It was clearly a bad design choice to use the same IEnumerable interface for immediate and deferred execution scenarios. There must be a clear distinction between these two, so that it's clear from the name or by checking a property whether or not the enumerable is deferred.

A hint: In your code consider using IReadOnlyCollection<T> instead of the plain IEnumerable<T>, because in addition to that you get the Count property. This way you know for sure it's not endless and you can turn it to a list no problem.

share|improve this answer
thanks @bonomo. could you post what the result here is for people that don't have time to run it :-) thanks – Simon_Weaver Jan 25 '12 at 1:08

The message about expanding the results view will evaluate the collection is a standard message presented for all IEnumerable objects. I'm not sure that there is any foolproof means of checking if an IEnumerable is deferred, mainly because even a yield is deferred. The only means of absolutely ensuring that it isn't deferred is to accept an ICollection or IList<T>.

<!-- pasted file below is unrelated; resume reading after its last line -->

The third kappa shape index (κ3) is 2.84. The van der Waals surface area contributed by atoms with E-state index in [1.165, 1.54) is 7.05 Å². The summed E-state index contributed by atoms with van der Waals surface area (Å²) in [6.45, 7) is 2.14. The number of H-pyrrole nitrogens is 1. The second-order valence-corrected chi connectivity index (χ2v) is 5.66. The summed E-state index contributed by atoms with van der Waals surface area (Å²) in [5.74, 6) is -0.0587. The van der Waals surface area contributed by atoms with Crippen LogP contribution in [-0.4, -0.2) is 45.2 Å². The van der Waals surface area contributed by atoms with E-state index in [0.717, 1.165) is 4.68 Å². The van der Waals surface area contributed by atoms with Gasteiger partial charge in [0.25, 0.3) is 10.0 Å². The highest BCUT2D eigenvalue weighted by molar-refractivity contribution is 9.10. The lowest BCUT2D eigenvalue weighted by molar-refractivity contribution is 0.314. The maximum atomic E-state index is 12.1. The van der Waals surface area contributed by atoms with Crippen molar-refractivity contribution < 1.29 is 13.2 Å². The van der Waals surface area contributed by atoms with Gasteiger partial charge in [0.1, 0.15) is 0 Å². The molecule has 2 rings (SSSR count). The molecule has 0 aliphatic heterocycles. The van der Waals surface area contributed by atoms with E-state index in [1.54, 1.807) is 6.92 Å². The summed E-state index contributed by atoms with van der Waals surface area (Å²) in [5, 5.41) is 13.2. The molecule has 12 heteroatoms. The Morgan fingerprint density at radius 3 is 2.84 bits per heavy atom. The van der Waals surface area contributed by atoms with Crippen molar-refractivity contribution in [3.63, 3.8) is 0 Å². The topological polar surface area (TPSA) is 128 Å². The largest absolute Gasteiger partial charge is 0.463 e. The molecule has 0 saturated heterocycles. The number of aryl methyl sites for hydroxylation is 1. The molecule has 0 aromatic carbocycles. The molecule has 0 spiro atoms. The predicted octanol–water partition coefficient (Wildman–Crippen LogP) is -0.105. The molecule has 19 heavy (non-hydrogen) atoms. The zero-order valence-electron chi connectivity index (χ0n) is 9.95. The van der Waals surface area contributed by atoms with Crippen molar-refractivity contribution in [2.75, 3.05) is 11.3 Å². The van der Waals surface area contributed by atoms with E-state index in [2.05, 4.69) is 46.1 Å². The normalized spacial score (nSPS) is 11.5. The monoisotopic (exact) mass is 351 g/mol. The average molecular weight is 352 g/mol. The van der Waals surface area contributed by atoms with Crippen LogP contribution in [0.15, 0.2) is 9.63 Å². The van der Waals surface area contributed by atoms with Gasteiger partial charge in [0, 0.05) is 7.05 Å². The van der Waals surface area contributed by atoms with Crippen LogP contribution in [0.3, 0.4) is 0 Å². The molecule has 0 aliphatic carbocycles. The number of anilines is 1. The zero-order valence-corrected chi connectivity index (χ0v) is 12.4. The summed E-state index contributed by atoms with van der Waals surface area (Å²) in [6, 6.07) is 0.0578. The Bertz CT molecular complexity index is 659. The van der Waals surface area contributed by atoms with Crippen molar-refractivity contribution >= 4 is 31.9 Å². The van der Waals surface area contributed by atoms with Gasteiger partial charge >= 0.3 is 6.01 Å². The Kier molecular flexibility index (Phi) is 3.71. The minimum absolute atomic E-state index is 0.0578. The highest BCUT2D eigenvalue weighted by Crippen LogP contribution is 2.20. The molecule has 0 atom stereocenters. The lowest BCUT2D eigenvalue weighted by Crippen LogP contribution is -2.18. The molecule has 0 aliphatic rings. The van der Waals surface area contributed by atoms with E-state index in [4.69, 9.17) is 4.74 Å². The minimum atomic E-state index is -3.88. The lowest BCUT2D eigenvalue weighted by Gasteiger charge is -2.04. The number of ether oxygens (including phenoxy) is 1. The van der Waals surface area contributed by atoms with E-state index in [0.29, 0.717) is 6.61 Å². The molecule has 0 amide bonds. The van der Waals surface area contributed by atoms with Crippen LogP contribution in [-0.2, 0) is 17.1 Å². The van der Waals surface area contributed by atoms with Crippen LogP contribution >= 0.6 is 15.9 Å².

share|improve this answer
Even an IList<T> could be deferred if it has a virtual Item getter. – Sam Harwell Jul 23 '09 at 0:25
Yeah, what the confused Chevy/Nissan crossbreed said. If you want to be sure, only accept a concrete array. – Jeffrey Hantin Jul 23 '09 at 0:27
@Jeffrey: powered by Chevy: – Sam Harwell Jul 23 '09 at 0:31
ICollection seems to work best. while i was aware of it - i tend to forget that one. i didnt want a List or IList becasue of the overhead, but ICollection tells me if I forget to use ToArray() [ or someone using my software does ] – Simon_Weaver Jul 23 '09 at 1:14

It's absolutely possible to manually implement a lazy IEnumerator<T>, so there's no "perfectly general" way of doing it. What I keep in mind is this: if I'm changing things in a list while enumerating something related to it, always call ToArray() before the foreach.

share|improve this answer

This is an interesting reaction to deferred execution - most people view it as a positive in that it allows you to transform streams of data without needing to buffer everything up.

Your suggested test won't work, because there's no reason why an iterator method can't yield the same reference object instance as its first object on two successive tries.